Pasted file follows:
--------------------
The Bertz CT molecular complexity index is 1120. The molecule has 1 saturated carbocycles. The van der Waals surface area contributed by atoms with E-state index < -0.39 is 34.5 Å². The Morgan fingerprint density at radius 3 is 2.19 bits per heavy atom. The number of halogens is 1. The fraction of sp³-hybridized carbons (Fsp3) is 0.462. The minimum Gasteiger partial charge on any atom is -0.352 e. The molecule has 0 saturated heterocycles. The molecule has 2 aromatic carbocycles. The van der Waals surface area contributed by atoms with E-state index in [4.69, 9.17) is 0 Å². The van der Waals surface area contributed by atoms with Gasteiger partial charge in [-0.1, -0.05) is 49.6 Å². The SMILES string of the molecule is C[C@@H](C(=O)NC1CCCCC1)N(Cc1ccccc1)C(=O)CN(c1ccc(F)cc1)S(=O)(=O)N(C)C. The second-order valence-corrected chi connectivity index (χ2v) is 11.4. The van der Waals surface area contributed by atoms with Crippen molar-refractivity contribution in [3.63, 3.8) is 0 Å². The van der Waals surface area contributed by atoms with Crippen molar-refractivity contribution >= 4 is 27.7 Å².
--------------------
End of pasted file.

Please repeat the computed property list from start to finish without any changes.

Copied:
The Bertz CT molecular complexity index is 1120. The molecule has 1 saturated carbocycles. The van der Waals surface area contributed by atoms with E-state index < -0.39 is 34.5 Å². The Morgan fingerprint density at radius 3 is 2.19 bits per heavy atom. The number of halogens is 1. The fraction of sp³-hybridized carbons (Fsp3) is 0.462. The minimum Gasteiger partial charge on any atom is -0.352 e. The molecule has 0 saturated heterocycles. The molecule has 2 aromatic carbocycles. The van der Waals surface area contributed by atoms with E-state index in [4.69, 9.17) is 0 Å². The van der Waals surface area contributed by atoms with Gasteiger partial charge in [-0.1, -0.05) is 49.6 Å². The SMILES string of the molecule is C[C@@H](C(=O)NC1CCCCC1)N(Cc1ccccc1)C(=O)CN(c1ccc(F)cc1)S(=O)(=O)N(C)C. The second-order valence-corrected chi connectivity index (χ2v) is 11.4. The van der Waals surface area contributed by atoms with Crippen molar-refractivity contribution in [3.63, 3.8) is 0 Å². The van der Waals surface area contributed by atoms with Crippen molar-refractivity contribution >= 4 is 27.7 Å².